Saturday, April 14, 2007

Fighting the Cold War in New Jersey

A vacant lot in suburban New Jersey is not on my usual reporting itinerary for radio documentaries on international affairs. But there we were last week, creating a human wind buffer as David Brancaccio recorded his closing essay for "Beyond Fear: America's Role in an Uncertain World."

The documentary is all about looking for ways the United States can interact with the world that aren't driven by fear... and the benefits this could accrue to our national security. This line of thought reminded David of the abandoned Nike missile defense system which used to ring New York City. He had stumbled across part of the system's remains while bike riding near his Maplewood, NJ home.

So he incorporated the missiles into his closing essay using them as a symbol of the fear Americans felt during the Cold War. And then he suggested we actually go to the site to collect some natural sound and record his reading. Kristin, Simon, and I loved the idea because we are always looking for ways to inject as much sound richness as possible into these documentaries.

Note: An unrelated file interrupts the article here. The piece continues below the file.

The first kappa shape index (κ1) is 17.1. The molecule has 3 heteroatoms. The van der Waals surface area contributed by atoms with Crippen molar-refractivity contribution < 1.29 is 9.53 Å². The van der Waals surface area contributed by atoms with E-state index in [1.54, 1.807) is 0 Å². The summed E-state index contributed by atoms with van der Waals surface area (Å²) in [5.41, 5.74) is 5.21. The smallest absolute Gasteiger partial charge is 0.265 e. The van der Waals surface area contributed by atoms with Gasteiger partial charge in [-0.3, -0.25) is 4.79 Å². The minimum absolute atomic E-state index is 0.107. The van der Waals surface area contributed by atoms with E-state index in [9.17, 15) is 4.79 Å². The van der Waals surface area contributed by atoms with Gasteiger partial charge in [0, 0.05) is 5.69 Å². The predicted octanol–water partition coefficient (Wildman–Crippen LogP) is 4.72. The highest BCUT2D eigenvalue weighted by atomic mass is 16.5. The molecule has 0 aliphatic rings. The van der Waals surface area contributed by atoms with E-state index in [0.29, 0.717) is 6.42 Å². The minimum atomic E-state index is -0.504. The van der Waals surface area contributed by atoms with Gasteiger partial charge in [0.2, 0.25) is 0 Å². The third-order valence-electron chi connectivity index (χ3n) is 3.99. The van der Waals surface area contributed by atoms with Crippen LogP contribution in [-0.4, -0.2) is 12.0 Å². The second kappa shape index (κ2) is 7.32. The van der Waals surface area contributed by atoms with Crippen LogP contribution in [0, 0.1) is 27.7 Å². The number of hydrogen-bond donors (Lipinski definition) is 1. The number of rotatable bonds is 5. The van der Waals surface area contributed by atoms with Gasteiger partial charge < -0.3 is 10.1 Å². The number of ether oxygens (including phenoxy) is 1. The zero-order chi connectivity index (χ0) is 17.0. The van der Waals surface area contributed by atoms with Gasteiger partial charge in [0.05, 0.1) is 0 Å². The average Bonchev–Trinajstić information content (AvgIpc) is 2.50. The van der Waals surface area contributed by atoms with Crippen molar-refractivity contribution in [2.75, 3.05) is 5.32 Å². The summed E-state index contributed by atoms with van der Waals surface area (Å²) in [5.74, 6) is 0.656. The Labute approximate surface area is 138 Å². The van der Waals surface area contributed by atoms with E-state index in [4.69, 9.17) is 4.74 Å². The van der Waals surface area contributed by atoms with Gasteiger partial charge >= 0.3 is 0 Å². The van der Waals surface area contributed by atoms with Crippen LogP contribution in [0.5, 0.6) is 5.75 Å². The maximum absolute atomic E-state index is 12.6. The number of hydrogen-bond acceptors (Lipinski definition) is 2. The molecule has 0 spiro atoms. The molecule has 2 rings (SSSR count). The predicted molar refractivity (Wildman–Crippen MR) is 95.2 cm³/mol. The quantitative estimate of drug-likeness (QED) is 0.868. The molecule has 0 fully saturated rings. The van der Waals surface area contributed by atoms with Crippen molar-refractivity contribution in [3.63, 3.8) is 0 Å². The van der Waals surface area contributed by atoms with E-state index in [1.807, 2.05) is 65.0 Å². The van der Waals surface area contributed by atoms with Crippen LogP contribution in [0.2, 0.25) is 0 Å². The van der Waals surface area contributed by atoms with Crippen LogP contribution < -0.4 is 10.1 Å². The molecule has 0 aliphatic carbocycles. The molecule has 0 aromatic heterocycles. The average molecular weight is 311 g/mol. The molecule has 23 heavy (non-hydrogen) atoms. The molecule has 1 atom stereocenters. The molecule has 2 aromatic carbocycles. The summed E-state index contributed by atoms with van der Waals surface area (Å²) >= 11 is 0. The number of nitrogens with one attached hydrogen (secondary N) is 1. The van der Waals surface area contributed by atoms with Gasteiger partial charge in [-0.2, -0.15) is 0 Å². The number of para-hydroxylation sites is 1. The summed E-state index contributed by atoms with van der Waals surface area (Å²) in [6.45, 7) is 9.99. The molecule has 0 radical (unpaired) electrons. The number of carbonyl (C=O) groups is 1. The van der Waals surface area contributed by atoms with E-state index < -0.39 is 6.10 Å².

After leaving Larry Josephson's recording studio in Manhattan we went to Penn Station and caught the New Jersey Transit train to Maplewood. There David used his trusty GPS navigation devices to find what is now a nearly empty expanse of land amid a purely American suburb. The site has winding, narrow pavement in a path which ultimately loops back on itself. There are small, assorted concrete platforms and manhole covers in various locations and a rusty, overgrown chain link fence topped by barbed wire.

After poking around a bit we pulled out the recording equipment and tried to find a place and a position which could at least minimize the noise of a steady, brisk breeze. While David was nearing the end of the first take, a police patrol car cruised slowly through the site. I was sure we would be asked to leave... trespassing and all that... but the car completed the pavement circuit and kept right on going.

I guess the site of radio documentarians practicing their craft is more common in New Jersey than I assumed.
--Keith Porter

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